Putrajaya suffers from human rights allergy

It is that time of the year again, when various human rights annual reports are launched all over the world. Malaysia, too, will be scrutinised on its human rights report cards. Last week, Suara Rakyat Malaysia (Suaram) launched its annual report 2014. The report highlighted Putrajaya’s inconsistency in dealing with the rise of racial and religious hate speech and with dissenting opinions. Similarly in the just-released 2014 human rights report by the US State Department, it has underscored Putrajaya’s restrictions on freedom of speech and expression as among the worrying trends in the country.

Suaram recorded a total of 14 cases of deaths in police custody in 2014 alone. Up to June this year, it recorded nine such cases. Looking at the numbers, one can only predict there does not appear to be any sign of decreasing. Last Friday, the Faculty of Law in the University of Malaya (UM) hosted a human rights event. A joint campaign for Malaysia’s accession to the Convention Against Torture and Other Cruel, Inhuman or Degrading Treatment or Punishment (CAT) by the Human Rights Council of Malaysia (Suhakam), Amnesty International Malaysia (AIM), Bar Council Malaysia, Suaram and Lawyers for Liberty (LFL) was launched. What is laudable is that, for the very first time, various stakeholders from diverse backgrounds partnered up under this collective effort for a common goal.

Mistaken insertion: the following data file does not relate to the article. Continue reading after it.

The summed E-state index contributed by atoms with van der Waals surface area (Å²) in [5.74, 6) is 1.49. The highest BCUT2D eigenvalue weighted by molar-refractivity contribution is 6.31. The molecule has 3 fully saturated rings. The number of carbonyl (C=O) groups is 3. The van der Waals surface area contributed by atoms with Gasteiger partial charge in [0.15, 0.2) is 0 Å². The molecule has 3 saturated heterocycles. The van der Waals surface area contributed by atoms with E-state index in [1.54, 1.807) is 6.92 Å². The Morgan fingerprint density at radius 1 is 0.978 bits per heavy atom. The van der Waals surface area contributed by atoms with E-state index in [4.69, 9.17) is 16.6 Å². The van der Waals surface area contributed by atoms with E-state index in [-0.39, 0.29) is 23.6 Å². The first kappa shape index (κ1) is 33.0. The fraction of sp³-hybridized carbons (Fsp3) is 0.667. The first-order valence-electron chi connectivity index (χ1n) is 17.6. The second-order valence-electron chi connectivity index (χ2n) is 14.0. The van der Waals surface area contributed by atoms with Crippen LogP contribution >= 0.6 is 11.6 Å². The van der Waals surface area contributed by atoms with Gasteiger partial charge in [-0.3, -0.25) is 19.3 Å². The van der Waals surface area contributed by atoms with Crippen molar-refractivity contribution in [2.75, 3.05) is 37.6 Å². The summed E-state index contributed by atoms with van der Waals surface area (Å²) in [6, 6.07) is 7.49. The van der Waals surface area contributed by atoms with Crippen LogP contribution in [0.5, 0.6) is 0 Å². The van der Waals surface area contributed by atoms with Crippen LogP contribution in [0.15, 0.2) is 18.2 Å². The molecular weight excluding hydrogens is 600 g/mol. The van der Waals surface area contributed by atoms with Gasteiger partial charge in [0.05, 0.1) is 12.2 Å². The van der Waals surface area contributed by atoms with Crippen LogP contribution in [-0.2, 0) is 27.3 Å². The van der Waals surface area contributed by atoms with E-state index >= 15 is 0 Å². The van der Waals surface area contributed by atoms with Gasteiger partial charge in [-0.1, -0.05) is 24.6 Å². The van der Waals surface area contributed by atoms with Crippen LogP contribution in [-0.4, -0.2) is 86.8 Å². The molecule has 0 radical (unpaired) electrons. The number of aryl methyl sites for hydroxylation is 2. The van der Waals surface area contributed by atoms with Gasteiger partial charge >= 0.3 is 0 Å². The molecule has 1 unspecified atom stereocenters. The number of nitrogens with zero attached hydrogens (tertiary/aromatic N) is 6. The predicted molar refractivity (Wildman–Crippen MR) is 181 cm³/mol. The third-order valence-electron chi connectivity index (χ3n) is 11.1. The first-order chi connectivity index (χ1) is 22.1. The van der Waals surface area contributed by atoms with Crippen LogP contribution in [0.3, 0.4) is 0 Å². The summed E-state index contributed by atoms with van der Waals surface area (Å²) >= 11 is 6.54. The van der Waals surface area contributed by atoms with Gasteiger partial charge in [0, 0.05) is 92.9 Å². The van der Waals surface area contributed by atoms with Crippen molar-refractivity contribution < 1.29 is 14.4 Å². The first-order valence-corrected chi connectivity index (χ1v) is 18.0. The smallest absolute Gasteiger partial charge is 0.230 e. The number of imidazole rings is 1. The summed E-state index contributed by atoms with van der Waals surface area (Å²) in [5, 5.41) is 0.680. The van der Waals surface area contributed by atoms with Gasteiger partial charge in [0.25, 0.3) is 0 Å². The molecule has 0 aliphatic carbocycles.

Continue reading

Advertisements